All businesses know the importance of keeping accurate and up-to-date records. But when it involves statutory books, there is a legal imperative to get it right – and failure to do so could land you in hot water.
The Companies Act 2006 requires every company to keep their statutory books maintained and readily available for inspection. These registers and documents provide evidence of your firm’s articles of association and its history. They include:
- Register of members
- Register of people with significant control
- Register of directors and company secretaries
- Register of directors’ usual residential addresses
- Register of shareholders and their shareholdings
- Minutes of directors’ and shareholders’ meetings and resolutions
Your business may also have a copy of the register of mortgages and charges, along with registers of allotments and transfers. All of these statutory books and registers need to be kept current. That means that if there are any significant changes at your company, they must be amended immediately.
A company secretary will usually be in charge of making sure statutory books are properly maintained and be responsible for filing notices and statutory returns within the correct timeframe. Company records can be kept in hard copy or electronically. If you are keeping the records electronically, you should ensure the data is stored safely and securely.
What is the register of members?
The register of members is an essential part of your business’s statutory books. If your company is sold, the register of members will be comprehensively investigated. It provides a definitive record of the company’s past and present shareholders, and of anyone who is entitled to exercise legal rights relating to its shares.
When might you need to show your books?
Statutory books will be one of the key documents to be requested if a company is going to be floated on the Stock Exchange or sold. It can be costly and time consuming to re-create registers and could even hold up or prevent a sale.
Keeping your books current can also help with an exit strategy, simplify a change to your company’s management, prevent previously unidentified issues from escalating, and avoid delays.
Who can see your statutory books and records?
Anyone who wants to inspect a company’s register of members or register of person of significant control (PSCs) can do so by making a request. This must include their name, address, whether the information will be disclosed to any other person and, most importantly, the purpose for which the information is to be used.
The record must be available for inspection, either at your company’s registered office, Companies House online, or a Single Alternative Inspection Location (SAIL), which must be registered at Companies House.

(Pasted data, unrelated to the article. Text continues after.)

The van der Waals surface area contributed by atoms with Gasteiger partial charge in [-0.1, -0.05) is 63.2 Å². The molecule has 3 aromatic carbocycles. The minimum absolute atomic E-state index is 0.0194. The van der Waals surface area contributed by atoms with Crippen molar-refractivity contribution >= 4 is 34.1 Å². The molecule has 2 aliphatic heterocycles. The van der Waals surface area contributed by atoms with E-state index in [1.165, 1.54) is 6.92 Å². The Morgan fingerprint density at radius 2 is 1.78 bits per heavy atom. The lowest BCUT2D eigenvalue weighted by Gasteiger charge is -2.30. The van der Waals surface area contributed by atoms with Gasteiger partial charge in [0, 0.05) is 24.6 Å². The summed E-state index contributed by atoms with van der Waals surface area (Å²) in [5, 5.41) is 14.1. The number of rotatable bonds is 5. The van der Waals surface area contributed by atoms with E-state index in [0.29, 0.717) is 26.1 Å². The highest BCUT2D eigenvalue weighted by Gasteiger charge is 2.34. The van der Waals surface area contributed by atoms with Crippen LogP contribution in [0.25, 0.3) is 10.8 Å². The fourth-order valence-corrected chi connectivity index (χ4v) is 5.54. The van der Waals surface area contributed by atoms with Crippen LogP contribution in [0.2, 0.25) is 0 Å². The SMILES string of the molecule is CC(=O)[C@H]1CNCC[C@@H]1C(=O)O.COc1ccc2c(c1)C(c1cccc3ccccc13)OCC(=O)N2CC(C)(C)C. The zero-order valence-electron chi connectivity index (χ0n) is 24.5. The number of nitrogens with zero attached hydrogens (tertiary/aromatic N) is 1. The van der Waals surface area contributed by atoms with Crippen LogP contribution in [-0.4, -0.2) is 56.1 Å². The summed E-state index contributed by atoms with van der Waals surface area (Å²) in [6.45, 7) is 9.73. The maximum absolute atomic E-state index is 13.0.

What mistakes could be made?
Unfortunately, despite the legal requirement and importance of maintaining company registers, many directors and company secretaries are completely unaware of this corporate compliance obligation. Others simply forget to keep their registers accurate and up to date. Errors could include:
- Company records that do not match those at Companies House, because of changes in the nominal value of shares or because shareholders have moved
- Shareholders entered on the register of members before a stock transfer form is stamped for the payment of stamp duty
- A company entered onto the register of members following a share buyback, when there is a chance the shares could be cancelled immediately
What are the consequences of getting it wrong?
If you fail to keep your company’s statutory registers current, your business could be subject to penalties. The severity of these will vary on a case-by-case basis.
Remember, if you do not correctly file confirmation statements or accounts, your business is committing a criminal offence. This could result in your company being awarded a hefty fine, directors or LLP-designated members may be personally prosecuted in the criminal court, and your company could also be struck off.
How we can help
Offering an extensive review of your company’s statutory books, MSP’s bespoke FIT programme (intended for new clients only) ensures the complete accuracy and legal compliance of your documents.
Services may include:
- A review of all statutory registers ensuring information is identical with Companies House
- The tracking of share positions, from subscriber through to current position
- Specialised resolutions to identify problem areas
- Review of the company address records
A recent review pinpointed problems with subscriber shares where the correct documentation had not been prepared at Companies House. As a result, the shareholdings were incorrect. Fortunately, the business’s specialised FIT programme identified these problems early on, saving time and preventing delays.
Find out more about our FIT programme.